Nowhere do cheers and jeers co-exist more. The splashiest presentations take place in Hall H, which boasts 6,500 seats and wrap-around screens that cost about $600,000 per hour to use. For every Deadpool – starring Ryan Reynolds as a wise-cracking mercenary – that sets Hall H on fire, there's a Fantastic Four that leaves viewers yawning and the studio scrambling to do damage control.
But the cheer/jeer thing isn't the only contradiction at Comic-Con. The presentation of Star Wars: The Force Awakens offered several others. Some fans lined up for two days to get in. (Director/co-writer J.J. Abrams bought them donuts.) The studio, Disney, brought in the stars (including originals Harrison Ford, Carrie Fisher and Mark Hamill), doled out Hasbro lightsabers (fans got to choose among blue, red or green), staged a free concert of John Williams' scores (Ford showed up, jokingly using his lightsaber as a cane), and capped it off with a massive fireworks display timed to the music. They spent millions of dollars to, as io9.com writer Germain Lussier put it, "create an experience people …will forever associate with the movie."
What fanpeople seem to forget, however, is that Disney did all that to sell them something. They wowed conventioneers so that they would go forth and generate free publicity, and then give them billions at the box office. In other words, fans lined up for two days to see a commercial – a splashy commercial, but a commercial nonetheless. "You're more than fans, you're family," Hamill told the crowd. Which would only be true if kids paid $12 to watch their parents for two hours on a Saturday night. Although the denizens of Comic-Con know every sales trick in the book, and judge them, they fall for them anyway.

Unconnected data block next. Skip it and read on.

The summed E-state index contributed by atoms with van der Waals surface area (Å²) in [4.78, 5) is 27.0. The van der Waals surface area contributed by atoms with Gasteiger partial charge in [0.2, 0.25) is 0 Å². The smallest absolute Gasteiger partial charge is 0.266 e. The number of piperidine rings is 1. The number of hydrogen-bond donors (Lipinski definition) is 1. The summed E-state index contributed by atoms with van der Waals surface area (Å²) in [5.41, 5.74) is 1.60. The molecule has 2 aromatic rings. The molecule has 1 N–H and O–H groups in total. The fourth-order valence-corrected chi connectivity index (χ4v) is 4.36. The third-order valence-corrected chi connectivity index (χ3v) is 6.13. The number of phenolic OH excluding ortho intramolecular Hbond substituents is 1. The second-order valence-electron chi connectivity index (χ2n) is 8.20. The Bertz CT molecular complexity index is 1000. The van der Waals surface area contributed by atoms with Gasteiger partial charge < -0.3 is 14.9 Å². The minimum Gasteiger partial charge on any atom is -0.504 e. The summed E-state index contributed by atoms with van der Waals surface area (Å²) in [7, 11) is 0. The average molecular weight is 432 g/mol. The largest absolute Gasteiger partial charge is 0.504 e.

Then there's the contradiction of illusion/authenticity. The Star Wars sizzle reel begins with slates being clapped in front of iconic sets, and then shows us bits of carpentry, green screen effects and scale models. It takes viewers behind the scenes just enough to show us how the tricks work. Then it cuts in glimpses of the finished film, to remind us of the magic we'll be paying for.